A wise man once said, “I’ve lived in many places, and you know what? They all have Walmart.” It is true that life is still life anywhere you go. The people change, the scenery is different, and the hunt for the perfect pizza is still illusive. And while Ryan and I still grocery shop, change diapers, and walk the dog it has been fun getting to know a new state and city. Yes, Oregon (and Newport specifically) are quite different from the places I lived in Virginia. For one there is no sales tax here. I am still in awe that I can get a frosty from Wendy’s for 99 cents! Amazing! Well, we don’t have a Wendy’s here in town, but I did happen to have this very exciting experience when we stopped to fill up our gas tank outside of Portland. “Guess how much this frosty was, Ryan?!” “Um, 99 cents.” “No, I know, but guess how much the grand total was…” “99 cents, Sarah.” Smartypants. He always spoils the fun. But enough of frostys, where was I? Oh yes, Oregon and Virginia. There are no leaves changing where we are because our forests now consist mainly of Douglas Firs and Redwoods. Yep, it smells like Christmas trees when you drive through. Very cool. I could go on about how the state is predominately Democrats versus the Republican nature of Virginia, but discussing politics with friends never ends well. But you want to know one of the most glaring differences? You can’t pump your own gas here. Now you might be thinking, “That is awesome! I hate pumping gas.” Or maybe you are thinking that is the most ridiculous thing you have ever heard. But either way you can’t do it. It is against the law. Unless you drive a motorcycle. I mean, you can’t even fill up one of those red gasoline containers. It is forbidden! When doing some further reading on this I was amazed that although it is partially to create jobs, it is a law mainly because it is “too dangerous” for the average citizen. I hope you are laughing because that is hilarious! Those other 48 states (New Jersey is also aware of the dangers of fueling up) are really endangering Americans.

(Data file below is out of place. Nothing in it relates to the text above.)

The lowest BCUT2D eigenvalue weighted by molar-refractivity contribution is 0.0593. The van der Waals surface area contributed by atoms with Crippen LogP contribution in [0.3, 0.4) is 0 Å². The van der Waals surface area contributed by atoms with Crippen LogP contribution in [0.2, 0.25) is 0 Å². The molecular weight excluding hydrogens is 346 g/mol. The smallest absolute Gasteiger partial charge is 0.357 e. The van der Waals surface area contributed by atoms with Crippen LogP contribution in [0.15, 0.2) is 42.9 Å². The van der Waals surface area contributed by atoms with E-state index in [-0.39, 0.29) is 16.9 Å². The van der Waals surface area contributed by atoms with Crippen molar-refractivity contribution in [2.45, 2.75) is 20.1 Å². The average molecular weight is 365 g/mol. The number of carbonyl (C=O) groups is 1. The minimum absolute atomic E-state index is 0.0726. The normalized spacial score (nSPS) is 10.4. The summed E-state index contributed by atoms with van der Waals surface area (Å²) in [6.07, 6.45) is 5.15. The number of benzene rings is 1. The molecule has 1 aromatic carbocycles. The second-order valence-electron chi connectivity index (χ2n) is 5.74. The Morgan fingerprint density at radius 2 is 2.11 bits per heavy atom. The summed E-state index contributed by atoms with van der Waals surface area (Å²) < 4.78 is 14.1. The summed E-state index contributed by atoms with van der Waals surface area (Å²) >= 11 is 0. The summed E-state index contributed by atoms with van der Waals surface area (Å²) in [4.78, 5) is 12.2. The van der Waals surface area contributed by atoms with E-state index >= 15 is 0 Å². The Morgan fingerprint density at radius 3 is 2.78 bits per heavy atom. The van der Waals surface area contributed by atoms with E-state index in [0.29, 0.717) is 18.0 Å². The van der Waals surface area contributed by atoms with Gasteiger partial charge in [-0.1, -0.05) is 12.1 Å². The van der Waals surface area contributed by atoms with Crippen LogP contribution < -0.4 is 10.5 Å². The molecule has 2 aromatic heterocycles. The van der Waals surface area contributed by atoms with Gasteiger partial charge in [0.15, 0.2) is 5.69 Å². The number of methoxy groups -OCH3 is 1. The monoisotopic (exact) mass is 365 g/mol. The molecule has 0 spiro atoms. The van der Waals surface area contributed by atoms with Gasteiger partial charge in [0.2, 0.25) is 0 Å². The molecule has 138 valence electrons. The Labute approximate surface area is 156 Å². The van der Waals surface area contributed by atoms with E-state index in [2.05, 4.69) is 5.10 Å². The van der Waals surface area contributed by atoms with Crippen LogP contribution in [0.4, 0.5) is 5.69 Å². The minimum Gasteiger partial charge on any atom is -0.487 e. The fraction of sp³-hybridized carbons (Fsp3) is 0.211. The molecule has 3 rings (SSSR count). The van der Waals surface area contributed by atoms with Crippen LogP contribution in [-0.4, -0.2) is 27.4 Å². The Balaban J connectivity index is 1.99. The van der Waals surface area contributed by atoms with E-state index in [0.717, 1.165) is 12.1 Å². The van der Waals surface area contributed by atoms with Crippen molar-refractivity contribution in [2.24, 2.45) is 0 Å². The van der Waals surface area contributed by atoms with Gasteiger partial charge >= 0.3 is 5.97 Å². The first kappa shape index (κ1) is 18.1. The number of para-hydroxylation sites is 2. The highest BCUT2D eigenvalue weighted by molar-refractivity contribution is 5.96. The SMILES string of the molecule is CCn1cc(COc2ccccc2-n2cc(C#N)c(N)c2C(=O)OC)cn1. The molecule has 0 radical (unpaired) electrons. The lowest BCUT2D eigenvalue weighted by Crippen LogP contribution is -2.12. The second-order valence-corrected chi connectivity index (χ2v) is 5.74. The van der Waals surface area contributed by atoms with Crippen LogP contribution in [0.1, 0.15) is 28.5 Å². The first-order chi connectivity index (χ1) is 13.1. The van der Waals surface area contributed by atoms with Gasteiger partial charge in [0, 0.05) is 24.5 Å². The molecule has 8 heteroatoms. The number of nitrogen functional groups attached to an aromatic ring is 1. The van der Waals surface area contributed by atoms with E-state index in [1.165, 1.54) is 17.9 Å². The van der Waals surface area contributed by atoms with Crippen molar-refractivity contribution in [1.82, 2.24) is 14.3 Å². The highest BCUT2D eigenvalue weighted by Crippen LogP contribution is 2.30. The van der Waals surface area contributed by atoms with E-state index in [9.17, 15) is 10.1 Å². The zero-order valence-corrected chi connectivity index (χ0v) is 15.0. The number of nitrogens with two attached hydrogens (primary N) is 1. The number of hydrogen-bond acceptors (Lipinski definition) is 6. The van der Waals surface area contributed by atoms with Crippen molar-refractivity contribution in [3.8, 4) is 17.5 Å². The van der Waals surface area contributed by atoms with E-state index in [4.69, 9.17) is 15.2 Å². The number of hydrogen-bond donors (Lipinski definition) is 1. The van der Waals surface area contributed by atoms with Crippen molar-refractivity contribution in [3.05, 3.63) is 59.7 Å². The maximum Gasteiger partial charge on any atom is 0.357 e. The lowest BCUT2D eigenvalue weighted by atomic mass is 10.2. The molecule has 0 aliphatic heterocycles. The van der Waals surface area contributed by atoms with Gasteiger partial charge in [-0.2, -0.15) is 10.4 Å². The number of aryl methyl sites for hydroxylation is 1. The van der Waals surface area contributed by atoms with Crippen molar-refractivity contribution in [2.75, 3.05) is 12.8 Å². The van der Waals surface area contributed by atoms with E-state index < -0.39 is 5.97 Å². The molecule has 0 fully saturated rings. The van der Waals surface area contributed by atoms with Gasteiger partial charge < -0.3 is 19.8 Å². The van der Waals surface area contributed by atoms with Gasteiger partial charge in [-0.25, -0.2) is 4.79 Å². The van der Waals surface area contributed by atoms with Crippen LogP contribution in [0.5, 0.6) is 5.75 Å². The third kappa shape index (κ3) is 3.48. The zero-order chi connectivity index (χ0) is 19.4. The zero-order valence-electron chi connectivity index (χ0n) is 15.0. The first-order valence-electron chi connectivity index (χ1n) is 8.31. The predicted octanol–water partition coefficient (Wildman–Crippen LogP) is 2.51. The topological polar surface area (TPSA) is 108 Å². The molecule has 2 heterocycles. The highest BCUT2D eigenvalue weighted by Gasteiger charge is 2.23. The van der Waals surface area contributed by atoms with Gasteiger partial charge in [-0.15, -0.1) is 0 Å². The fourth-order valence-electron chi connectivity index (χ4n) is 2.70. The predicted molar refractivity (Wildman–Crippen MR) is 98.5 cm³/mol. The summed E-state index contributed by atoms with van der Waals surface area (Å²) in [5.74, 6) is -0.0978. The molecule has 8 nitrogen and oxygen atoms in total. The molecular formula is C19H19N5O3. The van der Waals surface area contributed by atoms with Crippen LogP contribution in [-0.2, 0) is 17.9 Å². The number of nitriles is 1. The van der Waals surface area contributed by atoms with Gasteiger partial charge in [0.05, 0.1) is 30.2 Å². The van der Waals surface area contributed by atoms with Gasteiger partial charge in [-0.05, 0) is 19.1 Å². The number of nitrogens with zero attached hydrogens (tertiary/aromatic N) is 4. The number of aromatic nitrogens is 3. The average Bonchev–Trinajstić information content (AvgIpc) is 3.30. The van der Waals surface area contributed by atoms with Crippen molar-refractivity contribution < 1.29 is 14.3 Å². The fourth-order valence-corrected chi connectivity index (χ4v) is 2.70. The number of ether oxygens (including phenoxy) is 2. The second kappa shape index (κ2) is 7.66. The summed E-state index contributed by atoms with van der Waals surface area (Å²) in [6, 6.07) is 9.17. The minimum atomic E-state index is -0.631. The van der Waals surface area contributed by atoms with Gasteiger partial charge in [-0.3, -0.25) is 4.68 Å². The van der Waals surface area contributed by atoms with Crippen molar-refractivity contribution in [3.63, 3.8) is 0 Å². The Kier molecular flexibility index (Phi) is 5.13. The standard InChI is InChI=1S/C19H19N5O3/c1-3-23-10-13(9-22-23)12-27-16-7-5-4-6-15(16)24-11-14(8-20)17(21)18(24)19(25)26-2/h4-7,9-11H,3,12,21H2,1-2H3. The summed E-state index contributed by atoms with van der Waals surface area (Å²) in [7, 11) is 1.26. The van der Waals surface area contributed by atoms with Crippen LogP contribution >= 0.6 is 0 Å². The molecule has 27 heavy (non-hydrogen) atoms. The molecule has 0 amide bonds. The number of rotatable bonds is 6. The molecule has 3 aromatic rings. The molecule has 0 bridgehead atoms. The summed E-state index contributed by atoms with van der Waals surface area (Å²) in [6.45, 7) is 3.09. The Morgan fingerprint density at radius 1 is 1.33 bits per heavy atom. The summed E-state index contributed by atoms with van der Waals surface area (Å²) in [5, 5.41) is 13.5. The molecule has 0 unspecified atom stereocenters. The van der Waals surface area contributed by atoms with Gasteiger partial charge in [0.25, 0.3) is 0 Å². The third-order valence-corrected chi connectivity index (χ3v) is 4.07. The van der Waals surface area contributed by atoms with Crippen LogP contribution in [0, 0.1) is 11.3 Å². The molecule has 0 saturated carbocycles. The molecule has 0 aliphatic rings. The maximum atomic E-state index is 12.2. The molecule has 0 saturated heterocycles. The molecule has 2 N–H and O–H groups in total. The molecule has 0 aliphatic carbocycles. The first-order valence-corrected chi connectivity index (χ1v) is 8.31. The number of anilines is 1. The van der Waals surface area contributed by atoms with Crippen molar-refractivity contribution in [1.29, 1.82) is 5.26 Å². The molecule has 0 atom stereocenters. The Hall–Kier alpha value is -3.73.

But seriously, a place doesn’t quite feel like home until you know the insider information. The good places to eat. Where to find the least crowded beach accesses. The fun things people do on the weekends. Being spontaneous with a 6 month old is hard, but our first weekend here we put on our hiking shoes, zipped up our fleeces, and went out in search of a place to hike. It isn’t hard to find a hiking trail around here. They are everywhere. So, we just pulled into the first place we saw. It was near the mountains so the view from the top of the visitor’s center was terrific. It looked like a good place to start. We checked out the trail map and it seemed there was a quick loop. Perfect. Ryan ran down ahead to see if the trail was suitable for our jogging stroller. I waited at the top with Abigail and Hank. Ryan came back up a few minutes later thinking it was a pretty easy hike so we went to the top of the trail. That is when I saw it. The loud yellow sign that said, “Bear sighting: July 18, 2010. If you encounter a bear: STOP, STAY CALM, APPEAR LARGE, FIGHT BACK, MAKE NOISE, KEEP CHILDREN CLOSE, AVOID HIKING ALONE.” Um, okay. No big deal we have bears in Virginia and bears in Oregon are probably a lot nicer being that they are much more liberal and open minded. Well, that was all fine and dandy until right beside it was another loud, yellow sign. “Cougar sighting: September 21, 2010. If you encounter a cougar: STOP, STAY CALM, APPEAR LARGE, FIGHT BACK, MAKE NOISE, KEEP CHILDREN CLOSE, AVOID HIKING ALONE.” I turned to Ryan who was already telling me that it was fine, but all I could think of was Stay Calm? Appear large?! Fight back?!? Who were these park rangers with their tips? I mean, the making noise I could handle but the rest I wasn’t so sure about. At this point I was taking deep breaths and muttering something to the effect of “I hate hiking” when Ryan said, “Are you serious? You don’t want to go? That is ridiculous.” And it was. I was being completely irrational. I’m pretty sure all the hiking I did in Virginia was in a habitat containing a number of ferocious beasts, but at least in the south they have the courtesy not to tell you of such unpleasantries! I was about to take my ferocious beast back to the car when Ryan headed down the path with the stroller. The KEEP CHILDREN CLOSE statement sent a lightning bolt through the mama in me and Hank and I ran to catch up with Ryan and Abigail. I did everything I could to convince Ryan that he was putting his baby in grave danger. “Don’t you know the cougar will take Abigail first? She is so small and helpless!” “There is no cougar, Sarah, and plus we have Hank.” “Hank will attract the bear, who will think our dog is a bear, and will start a huge bear fight. I don’t want Hank to die!” “Me either, Sarah, but there isn’t a bear. Look how close we are to the visitor’s center.” It was true that as I looked up I could see the senior citizens admiring the view from the deck. But as Ryan rounded the corner into the deep and foreboding woods I couldn’t take it and I did what every good mom would do. I took Hank and ran back to the car as fast as I could. This was not my proudest moment, but upon further review of my actions, I realized that it was okay. Abigail would be fine. Everyone knows that in the movies the guy with glasses is always the first to go. So we waited for three painful minutes until we saw Ryan and Abigail coming up the path. And Ryan in his good hearted way, laughed, and asked me if I was really scared. “Let’s just go the beach. Where the last thing sighted was a whale or a seal or something.” We did and even spotted a sea otter playing in the waves and found a fossil. And as we drove back to our little house I thought about how glad I was that I didn’t have to get out and pump my own gas. Oregonians are right. It is wild and dangerous here!